The Rising Dollar vs Lower Gas Prices

Two major opposing forces have been affecting the US economy for the past several months. The drastic drop in oil prices is the first factor. Oil prices affect consumers in their driving habits which, in turn, influence spending and saving. In addition, businesses also feel the relief of lower oil prices, particularly the airline and shipping industries.  The second force is the rising strength of the US dollar. Importers benefit from a strong dollar by buying more foreign goods but exporters are simultaneously hurt by the weakened sales abroad. Both of these phenomena play a role in national output or GDP. The question is: which of the two factors is dominating?

Unfortunately, the strong dollar is winning the battle. In other words, the  negative impact from the dollar’s rise is reducing output. Earnings of publicly traded businesses are set to drop by 3.3% in the first quarter compared to last year’s numbers. This would be the largest drop since the recession. Meanwhile, exports have dropped by 1.4%. Economists speculated that the dropping oil prices would balance out the equation by boosting consumption but that has yet to happen. Consumer savings rose from 4.7% in the January and February of 2014 to 5.7% in the same period this year. People are channeling their money differently than expected and consumption is not rising to keep up with the drop in exports. Some economists believe that consumption is simply lagging behind because of the harsh winter that discouraged people from driving to shopping malls and retail stores. They hope that seasonality did not account for the full effect of the abnormal weather.

gas v dollar

Since oil is such a big part of the US economy, the decline in gasoline prices has severely impacted the industry. Corporations are slowing down investment and laying off workers. It’s not just the businesses that are hit; communities that rely on the oil industry are edging towards a recession.

These two forces are putting pressure on the Federal Reserve which is trying to decide whether or not to raise interest rates. After being at nearly zero percent for the past six years, the Fed wants to increase the interest rate but is hesitant because of the growing concern regarding the strength of the dollar. The Fed will likely wait a few more months before raising interest rates and hope that consumption will rise due to lower gas prices.

http://www.nytimes.com/2015/04/24/upshot/in-battle-between-strong-dollar-and-cheap-gas-the-strong-dollar-is-winning.html?ref=economy&abt=0002&abg=0

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5 thoughts on “The Rising Dollar vs Lower Gas Prices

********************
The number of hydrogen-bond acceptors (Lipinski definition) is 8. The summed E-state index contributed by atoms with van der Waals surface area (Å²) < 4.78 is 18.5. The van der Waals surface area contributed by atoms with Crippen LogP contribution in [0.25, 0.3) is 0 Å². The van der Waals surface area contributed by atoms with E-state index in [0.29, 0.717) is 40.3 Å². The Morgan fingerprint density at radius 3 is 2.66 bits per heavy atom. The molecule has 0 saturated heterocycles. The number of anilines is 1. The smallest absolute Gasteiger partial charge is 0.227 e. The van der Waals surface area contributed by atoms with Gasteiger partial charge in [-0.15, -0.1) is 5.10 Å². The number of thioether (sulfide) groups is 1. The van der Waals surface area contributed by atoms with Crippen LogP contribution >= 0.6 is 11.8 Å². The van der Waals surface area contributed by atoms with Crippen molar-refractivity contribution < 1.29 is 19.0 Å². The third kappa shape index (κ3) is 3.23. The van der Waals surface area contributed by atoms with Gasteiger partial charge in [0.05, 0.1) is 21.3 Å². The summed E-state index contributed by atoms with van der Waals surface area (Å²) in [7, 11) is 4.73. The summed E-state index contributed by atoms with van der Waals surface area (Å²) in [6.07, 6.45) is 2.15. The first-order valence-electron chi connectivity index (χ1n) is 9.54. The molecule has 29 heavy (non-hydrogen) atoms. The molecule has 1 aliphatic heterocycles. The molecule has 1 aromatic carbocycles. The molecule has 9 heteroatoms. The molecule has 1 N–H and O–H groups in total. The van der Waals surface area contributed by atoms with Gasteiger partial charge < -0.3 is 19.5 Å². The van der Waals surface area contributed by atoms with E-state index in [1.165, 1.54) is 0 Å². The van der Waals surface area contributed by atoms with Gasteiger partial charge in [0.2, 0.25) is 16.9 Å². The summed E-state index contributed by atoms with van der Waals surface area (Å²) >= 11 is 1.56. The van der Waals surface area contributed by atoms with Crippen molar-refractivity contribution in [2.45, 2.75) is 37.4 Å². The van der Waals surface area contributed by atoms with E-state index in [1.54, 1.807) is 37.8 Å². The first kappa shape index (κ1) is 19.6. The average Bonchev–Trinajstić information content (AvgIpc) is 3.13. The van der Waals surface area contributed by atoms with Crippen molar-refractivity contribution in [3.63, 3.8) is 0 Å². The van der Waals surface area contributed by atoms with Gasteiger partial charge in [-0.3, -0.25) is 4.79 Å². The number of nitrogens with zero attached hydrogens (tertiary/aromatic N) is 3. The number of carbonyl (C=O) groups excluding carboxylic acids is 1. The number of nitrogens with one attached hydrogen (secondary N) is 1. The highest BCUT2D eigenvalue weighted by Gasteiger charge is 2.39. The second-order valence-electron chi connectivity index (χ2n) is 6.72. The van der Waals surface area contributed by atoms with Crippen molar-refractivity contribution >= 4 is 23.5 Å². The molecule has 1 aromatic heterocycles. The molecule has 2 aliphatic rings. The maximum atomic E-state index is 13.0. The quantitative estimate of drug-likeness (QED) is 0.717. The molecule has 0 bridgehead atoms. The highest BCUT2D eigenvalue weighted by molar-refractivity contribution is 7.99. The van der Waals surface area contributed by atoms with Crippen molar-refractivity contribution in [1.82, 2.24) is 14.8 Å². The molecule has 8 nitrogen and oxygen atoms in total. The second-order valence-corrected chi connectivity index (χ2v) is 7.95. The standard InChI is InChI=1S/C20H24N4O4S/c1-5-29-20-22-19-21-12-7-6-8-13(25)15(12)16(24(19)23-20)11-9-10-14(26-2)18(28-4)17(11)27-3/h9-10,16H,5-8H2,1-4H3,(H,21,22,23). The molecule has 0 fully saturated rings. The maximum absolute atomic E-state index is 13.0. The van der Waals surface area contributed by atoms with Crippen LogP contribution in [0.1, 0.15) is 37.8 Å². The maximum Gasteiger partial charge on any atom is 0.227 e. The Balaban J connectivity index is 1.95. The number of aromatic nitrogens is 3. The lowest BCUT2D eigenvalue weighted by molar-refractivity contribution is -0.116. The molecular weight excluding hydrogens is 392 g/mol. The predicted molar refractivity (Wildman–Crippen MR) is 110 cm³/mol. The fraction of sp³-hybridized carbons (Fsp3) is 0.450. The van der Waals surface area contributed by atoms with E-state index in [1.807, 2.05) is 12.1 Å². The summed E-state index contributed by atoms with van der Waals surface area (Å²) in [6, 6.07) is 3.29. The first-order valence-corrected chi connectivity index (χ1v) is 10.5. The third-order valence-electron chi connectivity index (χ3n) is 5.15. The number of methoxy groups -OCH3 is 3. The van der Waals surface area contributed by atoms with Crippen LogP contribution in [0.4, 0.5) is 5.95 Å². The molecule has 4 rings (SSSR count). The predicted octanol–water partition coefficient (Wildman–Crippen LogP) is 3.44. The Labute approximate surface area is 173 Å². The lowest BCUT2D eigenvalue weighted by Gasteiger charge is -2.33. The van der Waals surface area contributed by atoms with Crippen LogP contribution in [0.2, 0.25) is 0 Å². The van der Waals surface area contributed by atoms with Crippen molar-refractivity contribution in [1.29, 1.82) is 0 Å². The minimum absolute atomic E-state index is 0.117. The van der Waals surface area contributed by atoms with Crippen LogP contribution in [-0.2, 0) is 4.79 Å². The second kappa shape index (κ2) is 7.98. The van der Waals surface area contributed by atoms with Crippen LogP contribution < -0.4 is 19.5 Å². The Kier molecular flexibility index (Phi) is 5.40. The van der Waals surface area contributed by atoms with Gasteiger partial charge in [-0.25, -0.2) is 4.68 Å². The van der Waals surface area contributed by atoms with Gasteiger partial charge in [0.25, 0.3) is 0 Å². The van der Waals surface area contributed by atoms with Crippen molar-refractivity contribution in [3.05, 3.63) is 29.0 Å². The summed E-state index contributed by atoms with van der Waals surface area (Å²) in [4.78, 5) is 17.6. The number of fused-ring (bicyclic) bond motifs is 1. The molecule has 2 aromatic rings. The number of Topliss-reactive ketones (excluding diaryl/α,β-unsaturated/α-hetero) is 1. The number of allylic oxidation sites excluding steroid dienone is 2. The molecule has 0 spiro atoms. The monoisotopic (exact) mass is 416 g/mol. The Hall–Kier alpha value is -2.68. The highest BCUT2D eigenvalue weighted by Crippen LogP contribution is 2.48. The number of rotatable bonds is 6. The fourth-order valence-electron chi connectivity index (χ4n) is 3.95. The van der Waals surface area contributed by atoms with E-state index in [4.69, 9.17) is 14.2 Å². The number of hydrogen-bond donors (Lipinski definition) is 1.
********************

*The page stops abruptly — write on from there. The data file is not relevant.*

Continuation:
1. jonahchoe

    Again a classic example of how politicians the public view of strength of dollar is to desire a stronger dollar than a weaker dollar when in reality, a relatively weaker dollar is more beneficial to the economy.

    Reply
  2. nrgood17

    It will be interesting in the next year or two to see which has the greater effect. I remember reading the Saudis will continue peak production for the foreseeable future (around 10.4 billion barrels a day), which means perhaps crude oil prices will continue to fall and consumer spending will catch up with the effects of the rising dollar. However, if that happens domestic oil industries in states like North Dakota and Texas will be severely negatively impacted, but atleast all that frack-able shale isn’t going anywhere.

    Reply
  3. madisonsmith17

    I’m interested to see if it would be possible for the low price of oil to counteract the strong dollar decrease in exports, but making exporting cheaper for those importing abroad. Meaning, if transporting the products abroad is cheaper because oil is cheap, could a decrease in price by domestic consumers entice abroad importers to make U.S purchases?

    Reply
  4. jerojas16

    One thing i’m curious about is whether the U.S has any plans to address foreign currency manipulation other than increasing rates which would make the dollar even stronger. Addressing this issue would diminish the effects of imports > exports and help GDP.

    Reply
  5. Victor Matheson

    Currency manipulation is a huge issue facing trade negotiators around the world with China being singled out most commonly as a culprit.

    It should be noted that the GDP figures from last week also showed the effects of the higher dollar beating out any beneficial effects of lower oil prices. As the US becomes more self-sufficient in oil, the benefits of low oil prices for the nation as a whole get smaller and smaller.

    Reply

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